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A review of The Uses of Pessimism: And the Danger of False Hope by Roger Scruton
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Pessimism and optimism are the two ends of a spectrum that spans one of the many dimensions of the individual human personality. We observe that any given human being has a disposition that does not stray far from some particular point on that spectrum; that this disposition appears early in life, and may very well be congenital; and that, if not completely immutable, it is very persistent. The pre-modern physicians placed this disposition in their Four Humors theory: the sanguine humor inclining to optimism, the melancholic to pessimism.
Both tendencies have natural advantages to the individual. The principal use of pessimism is to restrain the follies that arise from unbridled optimism, and vice versa. The chronic gambler who gives over all his foresight to an expectation of winning would benefit from a dash of pessimism; the Eeyore who believes in the futility of all endeavor is not likely to accomplish much unless someone drops an optimistic firecracker into his pants.
Scaling up to entire societies, the optimistic and pessimistic dispositions color politics, economics, and culture. Between the two extremes, there is a point of balance at which a society can be maximally prosperous, confident, just, and free. But the point is hard to locate and, once located, is easily lost, the more easily by those heedless of accumulated wisdom. Speaking very generally, civilized societies suffer more from excessive optimism than from its opposite; this has been especially so since the rise of science and industrial production. Dazzled by the things we have done with our machines and our organizational methods, we have come to think we can do anything, that politics is the art not of the possible but of the conceivable.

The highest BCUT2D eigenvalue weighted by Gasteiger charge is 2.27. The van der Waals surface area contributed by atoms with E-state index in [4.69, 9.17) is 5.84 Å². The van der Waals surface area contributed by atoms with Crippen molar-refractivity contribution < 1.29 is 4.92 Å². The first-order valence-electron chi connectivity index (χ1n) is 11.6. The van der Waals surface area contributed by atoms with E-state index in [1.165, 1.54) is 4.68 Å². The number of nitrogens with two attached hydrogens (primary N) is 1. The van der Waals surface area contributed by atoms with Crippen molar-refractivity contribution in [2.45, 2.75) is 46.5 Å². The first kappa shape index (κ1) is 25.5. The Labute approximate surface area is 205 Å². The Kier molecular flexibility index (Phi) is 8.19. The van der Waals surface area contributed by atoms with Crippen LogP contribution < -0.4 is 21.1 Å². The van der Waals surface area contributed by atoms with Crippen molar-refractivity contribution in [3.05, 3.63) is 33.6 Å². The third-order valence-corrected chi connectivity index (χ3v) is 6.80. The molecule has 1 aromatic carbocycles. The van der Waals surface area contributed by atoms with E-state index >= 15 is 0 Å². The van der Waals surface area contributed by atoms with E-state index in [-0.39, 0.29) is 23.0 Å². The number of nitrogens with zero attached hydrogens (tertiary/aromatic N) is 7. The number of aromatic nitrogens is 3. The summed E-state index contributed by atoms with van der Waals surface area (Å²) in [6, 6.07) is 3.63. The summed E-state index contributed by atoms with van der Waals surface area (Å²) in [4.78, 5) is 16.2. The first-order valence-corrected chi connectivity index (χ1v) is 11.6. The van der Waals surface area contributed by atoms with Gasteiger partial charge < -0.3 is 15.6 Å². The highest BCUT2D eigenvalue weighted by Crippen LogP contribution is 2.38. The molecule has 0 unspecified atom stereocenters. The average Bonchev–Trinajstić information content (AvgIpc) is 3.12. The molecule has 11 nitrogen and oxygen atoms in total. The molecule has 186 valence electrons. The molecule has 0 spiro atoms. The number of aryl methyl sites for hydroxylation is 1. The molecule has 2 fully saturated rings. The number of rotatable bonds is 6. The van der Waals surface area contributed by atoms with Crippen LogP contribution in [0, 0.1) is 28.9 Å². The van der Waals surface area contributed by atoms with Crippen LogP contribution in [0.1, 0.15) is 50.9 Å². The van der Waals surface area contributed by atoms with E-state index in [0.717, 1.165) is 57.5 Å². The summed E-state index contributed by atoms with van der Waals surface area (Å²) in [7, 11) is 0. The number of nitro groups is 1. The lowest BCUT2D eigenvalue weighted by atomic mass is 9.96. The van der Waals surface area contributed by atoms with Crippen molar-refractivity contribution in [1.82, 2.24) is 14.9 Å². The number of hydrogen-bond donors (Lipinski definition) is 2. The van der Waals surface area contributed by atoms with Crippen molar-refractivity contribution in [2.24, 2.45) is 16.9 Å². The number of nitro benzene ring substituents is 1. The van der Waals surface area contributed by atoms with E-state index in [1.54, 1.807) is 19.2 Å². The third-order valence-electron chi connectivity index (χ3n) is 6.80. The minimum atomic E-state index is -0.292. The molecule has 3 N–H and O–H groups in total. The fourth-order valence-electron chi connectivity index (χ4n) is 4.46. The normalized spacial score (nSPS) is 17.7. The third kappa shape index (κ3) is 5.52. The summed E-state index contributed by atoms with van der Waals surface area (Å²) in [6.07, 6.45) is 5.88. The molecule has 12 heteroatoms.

Most of The Uses of Pessimism is given over to a fine analysis of the fallacies from which excessive optimism springs. Roger Scruton identifies seven such. He devotes a chapter to each, drawing out the dire effects of each fallacy on politics, economics, and culture. His principal target is the “unscrupulous optimist” waging “war against reality.” He draws a clear distinction between this fellow and the “scrupulous optimist,” who carefully consults evidence, experience, and authority before leaping. Scruton similarly contrasts “judicious pessimism,” which knows the difference between a constraint and an obstacle, or a setback and a catastrophe, with the more “systematic pessimism” of the fiercer stripe of Old Testament prophet.
That gambler’s fallacy—“the best case fallacy,” Scruton calls it—is the first of his seven. There follow the born-free fallacy of Jean-Jacques Rousseau, which has poisoned modern education; the utopian fallacy that seeks to immanentize the eschaton; the zero-sum fallacy, trailing behind it that ressentiment Nietzsche thought he saw peeking out through all our social emotions; the planning fallacy, whose effects reach far beyond mere economics; the moving-spirit fallacy, which we have to thank for, among other horrors, modern urban planning; and the aggregation fallacy, which populates an imagined world with goods that may, like liberty and equality, be mutually repulsive.